Flora immigrated to the U.S. thirty years ago. Her son, Cristian, is 23 years old and currently stationed in Bahrain, a small island between Dubai and Saudi Arabia. He has been in the army for two years, having decided to pursue a U.S. military career at the age of 21 to do something remarkable for him, his family and his country.

The Red Cross helps members of the military, veterans and their families prepare for, cope with, and respond to, the challenges of military service. The call Flora received was assurance that help is always available to her. One of the most common things military families need, is assistance in reaching their service member in the case of an emergency at home, such as an unexpected illness of a family member or the passing of a loved one.

The Red Cross is available 24/7 to ensure these urgent messages are sent as quickly as possible to the service member, no matter where in the world they are stationed. At times, the Red Cross may also assist in helping the service member get back home on emergency leave to spend time with their family when they need it most.

Cristian is currently able to communicate with his family from Bahrain through text messages, FaceTime calls, and handwritten letters. He always reminds his family how much he misses them and how good he feels being in the military because he is doing something important.

Thanks to Cristian’s hard work, he’s able to help his sister go through medical school at Loyola.

Flora fondly remembers her most recent birthday, when someone knocked on the front door and she opened it to find Cristian proudly standing there in his army uniform.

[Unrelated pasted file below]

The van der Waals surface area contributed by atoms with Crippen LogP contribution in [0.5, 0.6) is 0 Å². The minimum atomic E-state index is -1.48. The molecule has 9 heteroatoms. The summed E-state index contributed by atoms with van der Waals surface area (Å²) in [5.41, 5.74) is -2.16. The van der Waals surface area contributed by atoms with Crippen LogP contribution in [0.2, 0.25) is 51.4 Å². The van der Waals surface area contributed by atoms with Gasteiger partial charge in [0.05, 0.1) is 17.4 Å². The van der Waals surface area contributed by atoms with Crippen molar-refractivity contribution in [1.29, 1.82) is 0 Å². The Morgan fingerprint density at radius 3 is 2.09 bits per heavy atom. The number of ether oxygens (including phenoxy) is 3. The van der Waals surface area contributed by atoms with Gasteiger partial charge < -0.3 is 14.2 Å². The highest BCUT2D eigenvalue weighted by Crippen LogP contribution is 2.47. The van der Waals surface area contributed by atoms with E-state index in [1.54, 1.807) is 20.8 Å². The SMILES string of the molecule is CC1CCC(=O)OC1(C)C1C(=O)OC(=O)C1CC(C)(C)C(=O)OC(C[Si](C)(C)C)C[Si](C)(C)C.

“I immediately started crying. It was a very emotional moment for both of us,” said Flora. “It was the best birthday present I could ever imagine.”

He had come home for three weeks and they spent both Flora’s birthday and Thanksgiving together as a family.

Years after she volunteered for the Red Cross in Mexico, Flora is now planning to volunteer for the American Red Cross of Chicago & Northern Illinois, starting by helping to install smoke alarms in her neighborhood in Waukegan.

To learn more about how Red Cross helps military families, please visit our website at redcross.org/emergencycommunication.

Honoring Military Heroes and their Families

Honoring Military Heroes and their Families

Every day at the Red Cross, we honor those who served in the armed forces and their families by providing support before, during, and after military deployment.

Today, we offer special thanks to those who have served and those who continue to serve their country through the American Red Cross of Chicago & Northern Illinois.